Canola vs. Olive Oil

let's set the record straight: a nutritionist weighs in

What is Canola Oil?

Made from plant breeding, canola oil is a genetically modified version of the rapeseed plant. Restaurants use it as a “vegetable” oil in much of their cooking.


Most agree: canola oil is far from a saint. But in small amounts, will it make or break your health? Let’s dig in.

PRO #1:

Versatile Cooking Oil- Thanks to its minimal flavor, high smoke point, and smooth texture, canola oil is one of  the most versatile cooking oils.

PRO #2:

Low Saturated Fat- One 2011 study concludes  that those who  eat canola oil  may have lower  cholesterol  levels.

CON #1:

Most is Genetically Modified- Although many food manufacturers deem GMO foods safe, concerns abound over their potential impact on the environment, public health, crop contamination,  and more.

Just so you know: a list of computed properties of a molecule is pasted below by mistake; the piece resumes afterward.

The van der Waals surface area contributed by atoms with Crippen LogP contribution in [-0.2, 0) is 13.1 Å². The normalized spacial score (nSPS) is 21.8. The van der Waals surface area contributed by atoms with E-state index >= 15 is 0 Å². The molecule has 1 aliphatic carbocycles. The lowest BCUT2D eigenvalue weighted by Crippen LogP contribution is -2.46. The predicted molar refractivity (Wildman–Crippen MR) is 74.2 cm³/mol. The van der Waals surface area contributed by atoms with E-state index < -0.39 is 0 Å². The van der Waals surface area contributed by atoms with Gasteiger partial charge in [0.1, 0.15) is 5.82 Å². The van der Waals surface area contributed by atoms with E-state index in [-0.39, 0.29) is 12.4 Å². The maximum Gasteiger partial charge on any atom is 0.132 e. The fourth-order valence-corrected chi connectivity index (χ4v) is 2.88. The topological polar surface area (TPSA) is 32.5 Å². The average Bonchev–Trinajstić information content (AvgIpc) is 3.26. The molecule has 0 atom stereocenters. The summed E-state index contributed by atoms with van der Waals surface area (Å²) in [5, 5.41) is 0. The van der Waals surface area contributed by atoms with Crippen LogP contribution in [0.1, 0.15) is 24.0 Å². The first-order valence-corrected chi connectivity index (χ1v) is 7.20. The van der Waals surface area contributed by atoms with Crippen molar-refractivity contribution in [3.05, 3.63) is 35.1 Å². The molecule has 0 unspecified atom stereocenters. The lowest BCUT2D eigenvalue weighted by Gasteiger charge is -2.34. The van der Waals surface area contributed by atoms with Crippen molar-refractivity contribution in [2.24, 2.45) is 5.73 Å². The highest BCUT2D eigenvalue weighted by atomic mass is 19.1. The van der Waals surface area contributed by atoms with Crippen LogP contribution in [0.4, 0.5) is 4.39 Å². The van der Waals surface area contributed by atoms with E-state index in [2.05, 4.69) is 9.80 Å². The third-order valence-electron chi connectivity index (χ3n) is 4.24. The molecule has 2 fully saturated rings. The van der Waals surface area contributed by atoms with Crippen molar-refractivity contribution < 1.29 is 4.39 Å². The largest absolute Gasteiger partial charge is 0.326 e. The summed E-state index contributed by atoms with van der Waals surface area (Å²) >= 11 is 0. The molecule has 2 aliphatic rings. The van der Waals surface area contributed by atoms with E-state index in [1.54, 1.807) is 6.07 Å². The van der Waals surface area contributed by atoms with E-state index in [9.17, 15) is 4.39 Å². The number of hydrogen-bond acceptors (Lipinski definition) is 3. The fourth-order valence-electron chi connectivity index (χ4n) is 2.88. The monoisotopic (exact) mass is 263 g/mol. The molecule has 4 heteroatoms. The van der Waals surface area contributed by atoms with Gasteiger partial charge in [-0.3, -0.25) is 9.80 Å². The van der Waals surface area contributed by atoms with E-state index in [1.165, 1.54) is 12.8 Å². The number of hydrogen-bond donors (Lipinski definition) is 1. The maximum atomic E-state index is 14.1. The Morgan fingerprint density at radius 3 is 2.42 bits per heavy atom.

CON #2:

Contributes to Inflammation- Canola oil is (very) high in omega-6 polyunsaturated fats (PUFA). While we need some omega-6s in our diet, canola oil contains too much of this nutrient.

CON #3:

May Worsen Memory-  Studies show  that chronic exposure  to a canola-rich  diet resulted  in harm to  memory and increases in  body  weight.

What is Olive Oil?

Olive oil—also known as liquid gold—comes from pressing whole olives, a traditional crop of the Mediterranean.

Proven Health Benefits Of Olive Oil

Extra-virgin olive oil can work as an anti-inflammatory compound, protect against insulin resistance, reduce high blood pressure, and more.

Canola Oil vs Olive Oil: Which one is healthier?

At any rate, olive oil is superior. It’s heart-healthy, rich in antioxidants, and can support a healthy memory. 

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